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With Wild missing playoffs, time to shut down injured star Zach Parise

Minnesota Wild left wing Zach Parise (11) is congratulated after scoring a goal against the Winnipeg Jets in the first period Tuesday, April 2, at Xcel Energy Center. David Berding / USA TODAY Sports

ST. PAUL -- Zach Parise proved everything he needed to prove on Tuesday night, April 2, at the Xcel Energy Center.

With the Minnesota Wild playing a must-win game against the rival Winnipeg Jets, the $98 million man gutted through what the team has been calling a significant lower-body injury, and scored a pair of goals in a 5-1 victory that ended up being bittersweet by the end of the night.

While the Wild did their part to keep their slim playoff hopes alive, the Colorado Avalanche officially eliminated them from playoff contention with a victory of their own about an hour later.

That should be reason enough to shut Parise down for the rest of the season.

There’s only two games left, at home against the Boston Bruins and at the Dallas Stars, and neither games means anything now that the Wild have been eliminated from playoff contention.

Whether it’s general manager Paul Fenton, coach Bruce Boudreau or athletic trainer John Worley, the Wild need to make sure Parise doesn’t do anymore damage at this point.

“I’m going to ask him how he feels,” Boudreau said. “If there’s anything wrong with him, we’re not going to risk him getting more hurt.”

There might be a temptation for Parise to play down the stretch. He has 28 goals this season, meaning he’s ever so close to reaching the heralded 30-goal milestone for the seventh time in his career.

“It’s always a nice number,” Parise said Tuesday night, noting that it would be “garbage time points” if he were to play. “Maybe re-evaluate (on Wednesday) and go from there. I haven’t really thought about that.”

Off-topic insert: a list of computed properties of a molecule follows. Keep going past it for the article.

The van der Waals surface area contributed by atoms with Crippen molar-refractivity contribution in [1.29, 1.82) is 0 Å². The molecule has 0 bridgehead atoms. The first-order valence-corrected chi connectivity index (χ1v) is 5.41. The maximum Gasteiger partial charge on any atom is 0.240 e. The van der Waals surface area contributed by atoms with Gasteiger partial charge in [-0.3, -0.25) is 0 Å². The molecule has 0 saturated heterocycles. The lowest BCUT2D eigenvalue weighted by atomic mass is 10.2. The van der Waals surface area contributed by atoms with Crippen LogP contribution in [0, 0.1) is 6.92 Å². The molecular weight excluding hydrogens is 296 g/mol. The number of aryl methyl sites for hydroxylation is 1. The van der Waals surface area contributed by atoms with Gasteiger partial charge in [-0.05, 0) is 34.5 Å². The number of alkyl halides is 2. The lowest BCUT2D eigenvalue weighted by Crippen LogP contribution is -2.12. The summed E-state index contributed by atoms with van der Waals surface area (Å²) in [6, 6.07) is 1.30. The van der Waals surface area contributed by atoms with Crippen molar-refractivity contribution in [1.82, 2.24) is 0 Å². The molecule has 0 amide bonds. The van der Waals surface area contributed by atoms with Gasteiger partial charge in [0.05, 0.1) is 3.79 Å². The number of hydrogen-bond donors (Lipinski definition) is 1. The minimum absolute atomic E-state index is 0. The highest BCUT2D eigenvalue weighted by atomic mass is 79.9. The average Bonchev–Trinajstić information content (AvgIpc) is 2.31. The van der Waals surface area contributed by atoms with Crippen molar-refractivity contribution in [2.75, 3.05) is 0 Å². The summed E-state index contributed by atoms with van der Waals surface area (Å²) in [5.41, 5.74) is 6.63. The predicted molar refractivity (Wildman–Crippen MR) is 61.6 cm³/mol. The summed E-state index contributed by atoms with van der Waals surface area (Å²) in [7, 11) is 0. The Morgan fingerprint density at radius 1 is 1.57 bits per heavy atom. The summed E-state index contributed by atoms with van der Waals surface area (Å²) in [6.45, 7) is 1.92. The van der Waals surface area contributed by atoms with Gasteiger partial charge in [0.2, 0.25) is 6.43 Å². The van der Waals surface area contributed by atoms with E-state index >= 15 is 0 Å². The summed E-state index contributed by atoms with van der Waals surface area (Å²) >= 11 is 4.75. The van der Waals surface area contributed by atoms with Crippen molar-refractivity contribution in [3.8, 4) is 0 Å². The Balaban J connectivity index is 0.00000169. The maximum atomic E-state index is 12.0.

It’s still unclear whether Parise will return to the lineup. He took a maintenance day Wednesday, and his status for Thursday night’s game remains up in the air.

“It’s not up to me,” Boudreau said. “It’s up to the doctors and trainers and the individual.”

In this case, the latter probably shouldn’t have a choice in the matter.

Best seat in the house

Nico Sturm couldn’t have been placed in a more perfect position inside the locker room at TRIA Rink.

His locker is in between those of veterans Eric Staal and Mikko Koivu, something he realized right away upon his arrival at practice Wednesday morning.

“Those are guys that have had a long career and made a lot of money in this league,” Sturm said. “They have been super welcoming and have offered me a lot of advice. It’s a confidence thing going into training camp next season.”

It’s been a hectic 48 hours for Sturm since signing a one-year, entry-level contract with the Wild earlier this week. He is hoping to make his NHL debut on Thursday night, assuming everything with his visa gets figured out in the next 24 hours.

“I’m going to keep it simple,” Sturm said. “I’m going to stick to what made me get here. Just pride myself on the defensive work and then hop in the rush and hopefully make a couple of plays. Just soak it all in. I’ll only get my first game once. It’s going to be exciting.”

Pad problem

Former Gophers goalie Mat Robson signed a two-year, entry-level contract with the Wild a couple of weeks ago and has been with the NHL team ever since.

That said, don’t expect Robson to suit up between the pipes any time soon, even with the Wild eliminated from playoff contention.

“The main reason is not that he can’t play or won’t play; it is his equipment isn’t (up to) league rules yet,” Boudreau said. “We have ordered him all new NHL equipment. It hasn’t gotten here.”